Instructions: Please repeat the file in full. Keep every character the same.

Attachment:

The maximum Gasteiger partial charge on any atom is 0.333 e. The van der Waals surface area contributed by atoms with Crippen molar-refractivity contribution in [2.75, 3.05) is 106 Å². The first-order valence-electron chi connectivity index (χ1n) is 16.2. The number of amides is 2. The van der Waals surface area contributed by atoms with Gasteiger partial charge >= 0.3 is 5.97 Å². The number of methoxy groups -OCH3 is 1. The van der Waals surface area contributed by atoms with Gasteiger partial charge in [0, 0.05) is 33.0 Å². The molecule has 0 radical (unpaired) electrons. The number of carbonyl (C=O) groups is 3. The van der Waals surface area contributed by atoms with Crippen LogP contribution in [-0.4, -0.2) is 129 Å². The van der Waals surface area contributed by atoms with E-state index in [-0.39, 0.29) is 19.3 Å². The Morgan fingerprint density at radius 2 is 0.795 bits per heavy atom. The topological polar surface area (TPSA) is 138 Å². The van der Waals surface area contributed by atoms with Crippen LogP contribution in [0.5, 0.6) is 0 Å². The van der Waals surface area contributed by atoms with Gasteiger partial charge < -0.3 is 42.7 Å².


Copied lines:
The maximum Gasteiger partial charge on any atom is 0.333 e. The van der Waals surface area contributed by atoms with Crippen molar-refractivity contribution in [2.75, 3.05) is 106 Å². The first-order valence-electron chi connectivity index (χ1n) is 16.2. The number of amides is 2. The van der Waals surface area contributed by atoms with Gasteiger partial charge >= 0.3 is 5.97 Å². The number of methoxy groups -OCH3 is 1. The van der Waals surface area contributed by atoms with Gasteiger partial charge in [0, 0.05) is 33.0 Å². The molecule has 0 radical (unpaired) electrons. The number of carbonyl (C=O) groups is 3. The van der Waals surface area contributed by atoms with Crippen LogP contribution in [-0.4, -0.2) is 129 Å². The van der Waals surface area contributed by atoms with E-state index in [-0.39, 0.29) is 19.3 Å². The Morgan fingerprint density at radius 2 is 0.795 bits per heavy atom. The topological polar surface area (TPSA) is 138 Å². The van der Waals surface area contributed by atoms with Crippen LogP contribution in [0.5, 0.6) is 0 Å². The van der Waals surface area contributed by atoms with Gasteiger partial charge < -0.3 is 42.7 Å².